Identifying your passions for success

I woke up on my birthday this past Saturday morning and thought about the day ahead. What did I want to do today?

I think it says a lot about where your passions lie, when on a day you can legitimately do most anything you want (a birthday and a Saturday), on how you plan your activities.

For me, far in advance I knew I wanted to go climbing. Unfortunately, the weather was not cooperating. Apart from climbing, I really wanted to work on my new project (a soon to be announced web application). And after a few good hours of working, to then spend the afternoon and evening with my wife.

The point I’m trying to make is that you need a strong passion for your idea to be an entrepreneur. How many normal people choose to work on a day off where most would relax?

Let me be clear that I’m not necessarily advocating all work and no play (hey I wanted to go climbing on Saturday). And I wholeheartedly believe in the notion of work-life balance. But I think what you want to do in your “free” time can tell you a lot.

I’m not sure it’s enough to simply have a business idea and work towards execution. It takes more than that. That’s where passion for what you trying to accomplish comes in. The passion simply must be there. Otherwise, when you’re discouraged or frustrated or flat out exhausted you will keep working and press on.

One of my favorite quotes touches on this:

It is not the critic who counts, not the one who points out how the
strong man stumbled or how the doer of deeds might have done better.
The credit belongs to the man who is actually in the arena, whose
face is marred with sweat and dust and blood; who strives valiantly;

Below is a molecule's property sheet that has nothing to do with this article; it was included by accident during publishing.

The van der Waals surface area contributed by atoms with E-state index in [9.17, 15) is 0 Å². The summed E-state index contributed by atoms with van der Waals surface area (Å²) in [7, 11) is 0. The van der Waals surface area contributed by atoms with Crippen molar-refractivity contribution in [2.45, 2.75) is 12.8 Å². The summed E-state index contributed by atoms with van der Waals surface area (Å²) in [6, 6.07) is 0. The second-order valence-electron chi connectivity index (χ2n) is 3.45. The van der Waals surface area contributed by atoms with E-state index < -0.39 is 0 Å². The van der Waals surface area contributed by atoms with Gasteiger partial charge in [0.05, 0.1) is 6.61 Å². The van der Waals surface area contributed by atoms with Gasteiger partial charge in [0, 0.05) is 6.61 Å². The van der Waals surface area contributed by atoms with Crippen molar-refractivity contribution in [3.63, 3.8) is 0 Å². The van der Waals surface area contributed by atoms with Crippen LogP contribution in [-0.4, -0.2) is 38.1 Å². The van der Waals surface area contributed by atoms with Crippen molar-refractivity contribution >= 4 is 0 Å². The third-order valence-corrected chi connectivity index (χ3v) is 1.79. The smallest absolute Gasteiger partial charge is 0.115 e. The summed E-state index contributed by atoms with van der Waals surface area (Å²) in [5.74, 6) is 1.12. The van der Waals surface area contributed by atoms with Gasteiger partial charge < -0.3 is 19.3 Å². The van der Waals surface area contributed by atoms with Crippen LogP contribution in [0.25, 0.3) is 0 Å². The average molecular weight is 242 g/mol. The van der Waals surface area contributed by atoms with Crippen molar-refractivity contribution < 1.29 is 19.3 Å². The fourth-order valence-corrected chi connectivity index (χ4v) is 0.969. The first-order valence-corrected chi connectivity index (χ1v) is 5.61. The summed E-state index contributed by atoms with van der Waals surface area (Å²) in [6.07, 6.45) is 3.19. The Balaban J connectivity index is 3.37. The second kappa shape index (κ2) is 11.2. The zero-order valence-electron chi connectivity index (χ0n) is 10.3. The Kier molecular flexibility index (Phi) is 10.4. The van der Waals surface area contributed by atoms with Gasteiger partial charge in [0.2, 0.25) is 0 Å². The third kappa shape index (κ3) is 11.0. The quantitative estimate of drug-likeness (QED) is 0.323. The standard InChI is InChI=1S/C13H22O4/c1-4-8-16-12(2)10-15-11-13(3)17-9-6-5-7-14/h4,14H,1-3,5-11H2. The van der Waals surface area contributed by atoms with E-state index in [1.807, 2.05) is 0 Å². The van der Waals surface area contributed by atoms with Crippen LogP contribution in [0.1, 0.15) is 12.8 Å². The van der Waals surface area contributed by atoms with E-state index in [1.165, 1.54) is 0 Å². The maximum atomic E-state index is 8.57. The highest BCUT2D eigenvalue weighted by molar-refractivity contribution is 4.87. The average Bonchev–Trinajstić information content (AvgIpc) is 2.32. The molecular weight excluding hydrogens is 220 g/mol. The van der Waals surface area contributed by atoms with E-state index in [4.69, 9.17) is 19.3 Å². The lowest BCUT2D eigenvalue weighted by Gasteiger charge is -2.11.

who errs and comes short again and again; who knows the great
enthusiasms, the great devotions, and spends himself in a worthy
cause; who, if he wins, knows the triumph of high achievement; and
who, if he fails, at least fails while daring greatly, so that his
place shall never be with those cold and timid souls who know
neither victory or defeat. – Theodore Roosevelt

Where does persistence and drive come from? Maybe a deep passion for what we’re doing?

So the next time you’re trying to start on your next big idea, take note of what you feel like doing that Saturday morning.

Tom currently works in developer relations for IBM Watson. A serial entrepreneur, he's been the founder of numerous startups including Investify and StatsMix, a Techstars alumni company. Tom lives outside Boulder, Colorado and in his free time he's an avid rock climber, skier, and trail runner.

5 comments On Identifying your passions for success

  • Such a simple yet appropriate message, awesome quote also

  • I remember hearing about a study done by some prestigious MBA program. They asked 1,000 or so young people if they were interested in following their passions or making money. After 10 or so years, they went back and talked to the same people… and found that the group that chased passion (and not wealth) had two-fold (or more) the number of millionaires. They were also the most satisfied with their work and careers. Gotta love what you do. Gotta.

  • There's some cheese whiz here… but…. it's necessary for entrepreneurship AND for being happy with life. It's Maslow, baby! I'd put finding your passion in life (actualization) as the highest level of self-fulfillment and understanding one can achieve. I wish I'd realized it WAY earlier in life, in fact. So, find that one thing that defines your core, and you will also find happiness and something that defines you. And it will center and ground you in bad times. It' will carry you and motivate others, too.

  • This is true not only of entrepreneurship, but choosing a career that will make you happy – if you don’t enjoy what you’re doing (whether or not you want to work on your day off), then you’ll truly by “working” for a living.

  • True Cory, but the difference I'm talking about is that passion is necessary for entrepreneurship while for any other job where you're working for someone else it's a "nice to have."

    You don't need passion to do most jobs, but obviously your enjoyment and performance would be much better. Entrepreneurs, on the other hand, face a different set of circumstances on average and having passion for their idea/company/etc can carry them through the hard times.

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